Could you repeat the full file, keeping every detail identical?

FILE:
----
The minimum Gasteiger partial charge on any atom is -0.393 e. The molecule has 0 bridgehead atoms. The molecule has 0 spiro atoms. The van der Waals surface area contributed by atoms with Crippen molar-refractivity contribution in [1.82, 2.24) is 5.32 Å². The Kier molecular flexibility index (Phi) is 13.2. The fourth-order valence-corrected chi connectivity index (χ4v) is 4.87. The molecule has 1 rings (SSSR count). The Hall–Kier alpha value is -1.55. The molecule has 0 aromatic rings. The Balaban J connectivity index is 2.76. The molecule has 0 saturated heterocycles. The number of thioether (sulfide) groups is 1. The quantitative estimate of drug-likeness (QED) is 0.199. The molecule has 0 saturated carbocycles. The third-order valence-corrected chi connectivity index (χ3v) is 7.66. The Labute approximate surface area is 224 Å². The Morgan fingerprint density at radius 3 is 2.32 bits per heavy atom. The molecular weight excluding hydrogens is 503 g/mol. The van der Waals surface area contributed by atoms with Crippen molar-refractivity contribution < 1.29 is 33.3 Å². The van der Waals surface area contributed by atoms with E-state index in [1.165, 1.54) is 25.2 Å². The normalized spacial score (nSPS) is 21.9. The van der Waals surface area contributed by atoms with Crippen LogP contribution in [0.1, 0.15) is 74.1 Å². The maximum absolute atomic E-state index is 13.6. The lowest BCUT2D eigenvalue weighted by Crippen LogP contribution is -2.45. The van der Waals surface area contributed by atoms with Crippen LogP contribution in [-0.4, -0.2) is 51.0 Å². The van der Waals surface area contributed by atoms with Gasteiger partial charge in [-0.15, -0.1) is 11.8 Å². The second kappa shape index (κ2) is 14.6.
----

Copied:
The minimum Gasteiger partial charge on any atom is -0.393 e. The molecule has 0 bridgehead atoms. The molecule has 0 spiro atoms. The van der Waals surface area contributed by atoms with Crippen molar-refractivity contribution in [1.82, 2.24) is 5.32 Å². The Kier molecular flexibility index (Phi) is 13.2. The fourth-order valence-corrected chi connectivity index (χ4v) is 4.87. The molecule has 1 rings (SSSR count). The Hall–Kier alpha value is -1.55. The molecule has 0 aromatic rings. The Balaban J connectivity index is 2.76. The molecule has 0 saturated heterocycles. The number of thioether (sulfide) groups is 1. The quantitative estimate of drug-likeness (QED) is 0.199. The molecule has 0 saturated carbocycles. The third-order valence-corrected chi connectivity index (χ3v) is 7.66. The Labute approximate surface area is 224 Å². The Morgan fingerprint density at radius 3 is 2.32 bits per heavy atom. The molecular weight excluding hydrogens is 503 g/mol. The van der Waals surface area contributed by atoms with Crippen molar-refractivity contribution < 1.29 is 33.3 Å². The van der Waals surface area contributed by atoms with E-state index in [1.165, 1.54) is 25.2 Å². The normalized spacial score (nSPS) is 21.9. The van der Waals surface area contributed by atoms with Crippen LogP contribution in [0.1, 0.15) is 74.1 Å². The maximum absolute atomic E-state index is 13.6. The lowest BCUT2D eigenvalue weighted by Crippen LogP contribution is -2.45. The van der Waals surface area contributed by atoms with Crippen LogP contribution in [-0.4, -0.2) is 51.0 Å². The van der Waals surface area contributed by atoms with Gasteiger partial charge in [-0.15, -0.1) is 11.8 Å². The second kappa shape index (κ2) is 14.6.